All Souls Church

All Souls Church at 4601 Walkers Corner Road in Scott (Pulaski and Lonoke counties) is a Gothic Revival–style building constructed in 1906 and designed by noted Arkansas architect Charles L. Thompson. It was listed on the National Register of Historic Places on August 12, 1977.

The religious needs of what became the Scott community were initially met by the 1880 construction of the Old Liberty Church, which was linked to the Methodist Episcopal Church, South. This served until after the beginning of the twentieth century, when it closed, in part because of the poor roads in the area and the long distances the residents of the scattered plantations that made up the congregation had to traverse.

In October 1905, the women of Scott established a Sunday school in an old store building adjacent to the present All Souls Church. Attendance rose from seventeen to eighty in six months, leading area planters to establish a community church that would use preachers from the Methodist, Baptist, Episcopal, Presbyterian, and Christian (Disciples of Christ) denominations to officiate on a rotating basis, since none of the faiths could support a church of their own. Conoway Scott donated land for a new church building, and Charles N. Alexander donated construction materials.

The congregation hired Charles L. Thompson, who designed such structures as the Florence Crittenton Home and Hotze House in Little Rock (Pulaski County) and Marlsgate in Scott, to draw up plans for the building. George Leifer was hired as builder, and the cornerstone was laid on June 27, 1906. The first service in All Souls Church was held on January 13, 1907, led by Methodist minister Forney Hutchinson.

Thompson chose the Gothic Revival style as his primary influence for the church, which is evidenced by the pointed-arched windows and the steep roofline, but also incorporated elements of the Tudor Revival style, seen in the use of half-timbered gable ends and slightly flared eaves.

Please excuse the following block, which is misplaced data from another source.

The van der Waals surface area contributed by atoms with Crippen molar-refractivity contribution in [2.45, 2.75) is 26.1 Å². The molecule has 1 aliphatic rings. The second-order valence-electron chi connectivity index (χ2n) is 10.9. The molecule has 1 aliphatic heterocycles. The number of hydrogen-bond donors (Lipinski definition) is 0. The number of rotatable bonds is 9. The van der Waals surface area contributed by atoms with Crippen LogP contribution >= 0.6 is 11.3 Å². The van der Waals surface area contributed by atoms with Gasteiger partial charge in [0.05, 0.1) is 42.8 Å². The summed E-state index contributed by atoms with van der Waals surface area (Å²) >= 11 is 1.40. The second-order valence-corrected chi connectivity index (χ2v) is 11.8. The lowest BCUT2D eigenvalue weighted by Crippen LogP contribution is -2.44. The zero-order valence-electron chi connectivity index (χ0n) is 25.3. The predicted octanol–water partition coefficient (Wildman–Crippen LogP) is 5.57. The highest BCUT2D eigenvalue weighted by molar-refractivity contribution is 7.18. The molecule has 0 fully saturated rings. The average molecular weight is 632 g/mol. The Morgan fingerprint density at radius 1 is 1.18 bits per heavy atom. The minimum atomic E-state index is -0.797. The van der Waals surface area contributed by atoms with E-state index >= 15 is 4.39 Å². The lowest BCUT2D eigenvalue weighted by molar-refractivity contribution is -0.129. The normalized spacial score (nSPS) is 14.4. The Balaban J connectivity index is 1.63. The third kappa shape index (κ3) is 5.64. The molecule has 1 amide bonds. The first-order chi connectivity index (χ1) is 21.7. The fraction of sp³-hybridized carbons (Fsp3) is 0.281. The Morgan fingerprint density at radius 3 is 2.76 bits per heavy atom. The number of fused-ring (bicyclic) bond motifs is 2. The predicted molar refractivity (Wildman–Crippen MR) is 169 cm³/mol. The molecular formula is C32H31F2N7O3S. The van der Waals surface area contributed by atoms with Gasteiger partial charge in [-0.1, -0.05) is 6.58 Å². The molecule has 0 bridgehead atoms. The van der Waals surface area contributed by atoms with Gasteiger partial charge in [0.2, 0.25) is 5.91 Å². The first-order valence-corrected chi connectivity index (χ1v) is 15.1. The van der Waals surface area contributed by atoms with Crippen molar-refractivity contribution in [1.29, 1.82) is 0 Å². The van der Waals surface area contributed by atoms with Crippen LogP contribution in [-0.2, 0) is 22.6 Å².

The primary construction material for All Souls Church is ornamental concrete blocks, which give the building a richly textured exterior. The Sunday school children—the “Church Mice”—held a penny drive to raise funds for the Good Shepherd–themed stained-glass window in the building’s rear wall; all of the stained-glass windows are original to the church.

All Souls Church was remodeled in 1948, with one interior addition being a false chimney to mimic a real chimney against the opposite wall in order to add symmetry to the room. A steeple was added in 1968 in memory of a young congregant who was killed in an automobile accident.

The original Sunday school building, referred to by the congregation as the “eyrie,” underwent a $10,000 expansion in 1910 but by the late 1970s had fallen into disrepair. The congregation voted to demolish the building and build a new one, but a preservationist faction called “Friends of the Eyrie” filed suit to halt its destruction. They lost the suit in 1978, and the building was taken down, though part was moved to a site near Pinnacle Mountain and some of the other building materials were salvaged and incorporated into a new $150,000 building that was dedicated on May 6, 1979.

All Souls Church was led by rotating ministers every week from 1907 to 1934 and later hired a series of pastors from a variety of faiths. It continues to serve an interfaith congregation in the twenty-first century; the 1977 National Register nomination stated that “since its beginning at the turn of the century, it has never closed its doors and is open to any seeking spiritual comfort, regardless of denomination or creed. It one of the few Interdenominational churches in the nation.”

For additional information:
Alexander, Mrs. Robert H. “All Souls Church,” National Register of Historic Places registration form. On file at Arkansas Historic Preservation Program, Little Rock, Arkansas. Online at (accessed December 7, 2021).

All Souls Church Interdenominational. (accessed December 7, 2021).

Patton, Rachel. “All Souls Church.” Sandwiching in History script, Arkansas Historic Preservation Program. (accessed December 7, 2021).

Mark Christ
Central Arkansas Library System


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